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In Pictures: London's Obsession With The Monument Suicides

Will Noble
By Will Noble Last edited 8 months ago
In Pictures: London's Obsession With The Monument Suicides

A favourite fact of London's tour guides is that more people died jumping off the Monument to the Great Fire of London, than perished in the fire itself.

While that may or may not be true, Georgian and Victorian London had an infatuation with those who did leap to their deaths from the 62m tall plinth. Guildhall Library's collection of 'broadsides' — single-sided sheets of paper containing just one story, document these tragic deaths.

Caps, exclamation marks and excitable descriptives were the order of the day, much like today's tabloids:

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Some publishers went the extra mile to reel readers in. Here's another account of Margaret Moyes's death, set to poetry:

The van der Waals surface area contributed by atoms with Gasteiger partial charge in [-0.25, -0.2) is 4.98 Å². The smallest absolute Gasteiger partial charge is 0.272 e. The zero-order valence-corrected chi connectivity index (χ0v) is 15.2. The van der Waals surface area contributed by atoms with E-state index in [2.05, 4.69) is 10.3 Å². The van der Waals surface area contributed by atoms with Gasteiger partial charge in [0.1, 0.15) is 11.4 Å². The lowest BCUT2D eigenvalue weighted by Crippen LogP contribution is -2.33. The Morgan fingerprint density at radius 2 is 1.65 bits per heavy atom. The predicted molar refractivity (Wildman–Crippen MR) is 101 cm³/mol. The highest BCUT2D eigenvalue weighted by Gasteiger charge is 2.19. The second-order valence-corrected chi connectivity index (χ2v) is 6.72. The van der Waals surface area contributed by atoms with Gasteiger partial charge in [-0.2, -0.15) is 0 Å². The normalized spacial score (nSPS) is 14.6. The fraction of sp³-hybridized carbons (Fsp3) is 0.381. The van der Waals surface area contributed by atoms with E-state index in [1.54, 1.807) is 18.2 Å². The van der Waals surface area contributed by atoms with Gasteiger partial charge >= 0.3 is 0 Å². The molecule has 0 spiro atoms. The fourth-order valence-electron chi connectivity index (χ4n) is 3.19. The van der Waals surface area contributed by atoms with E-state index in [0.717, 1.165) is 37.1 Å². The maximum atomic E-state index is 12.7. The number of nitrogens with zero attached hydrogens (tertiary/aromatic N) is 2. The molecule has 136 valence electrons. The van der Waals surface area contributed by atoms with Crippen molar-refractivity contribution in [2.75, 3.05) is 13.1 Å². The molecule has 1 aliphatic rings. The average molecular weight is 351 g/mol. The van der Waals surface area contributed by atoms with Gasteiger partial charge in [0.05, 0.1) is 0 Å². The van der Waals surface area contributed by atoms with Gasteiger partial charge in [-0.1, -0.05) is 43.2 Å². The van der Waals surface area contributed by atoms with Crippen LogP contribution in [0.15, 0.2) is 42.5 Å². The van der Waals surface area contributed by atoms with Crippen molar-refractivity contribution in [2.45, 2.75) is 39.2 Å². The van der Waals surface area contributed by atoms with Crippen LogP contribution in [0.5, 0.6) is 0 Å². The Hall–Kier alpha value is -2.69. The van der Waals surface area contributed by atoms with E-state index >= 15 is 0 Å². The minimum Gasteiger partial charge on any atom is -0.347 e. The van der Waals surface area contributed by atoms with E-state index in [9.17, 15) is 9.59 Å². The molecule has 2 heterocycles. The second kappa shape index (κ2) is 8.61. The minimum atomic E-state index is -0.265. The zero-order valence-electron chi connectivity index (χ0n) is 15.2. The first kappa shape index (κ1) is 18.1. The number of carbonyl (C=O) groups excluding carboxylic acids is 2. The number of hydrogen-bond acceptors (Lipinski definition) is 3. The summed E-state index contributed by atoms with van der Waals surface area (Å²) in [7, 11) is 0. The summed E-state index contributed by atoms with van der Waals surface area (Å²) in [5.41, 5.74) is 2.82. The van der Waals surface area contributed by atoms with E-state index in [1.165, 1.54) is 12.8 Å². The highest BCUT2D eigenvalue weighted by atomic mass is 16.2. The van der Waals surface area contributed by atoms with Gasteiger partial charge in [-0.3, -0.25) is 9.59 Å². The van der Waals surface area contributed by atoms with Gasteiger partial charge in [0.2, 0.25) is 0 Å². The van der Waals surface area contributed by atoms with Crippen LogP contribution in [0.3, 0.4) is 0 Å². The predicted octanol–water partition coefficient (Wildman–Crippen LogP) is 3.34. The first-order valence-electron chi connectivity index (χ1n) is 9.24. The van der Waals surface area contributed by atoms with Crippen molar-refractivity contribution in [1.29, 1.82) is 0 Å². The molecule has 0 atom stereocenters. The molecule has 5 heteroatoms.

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All of the Monument broadsides featured an image of the suicide plummeting to their fate. Some illustrations were more accomplished than others. The artist here appears to have used a static looking woodcut, minus the legs:

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Looks a little awry, don't you think?

Because of their throwaway nature, most broadsides perished long ago, and many in the Guildhall Library's collection may be one-of-a-kind.

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Suicides from the Monument became such an issue — with six reported deaths between 1788 and 1842 — that a cage was eventually positioned over the viewing platform. It remains there today.

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See the Guildhall's full collection of Monument broadsides here.

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Last Updated 07 September 2016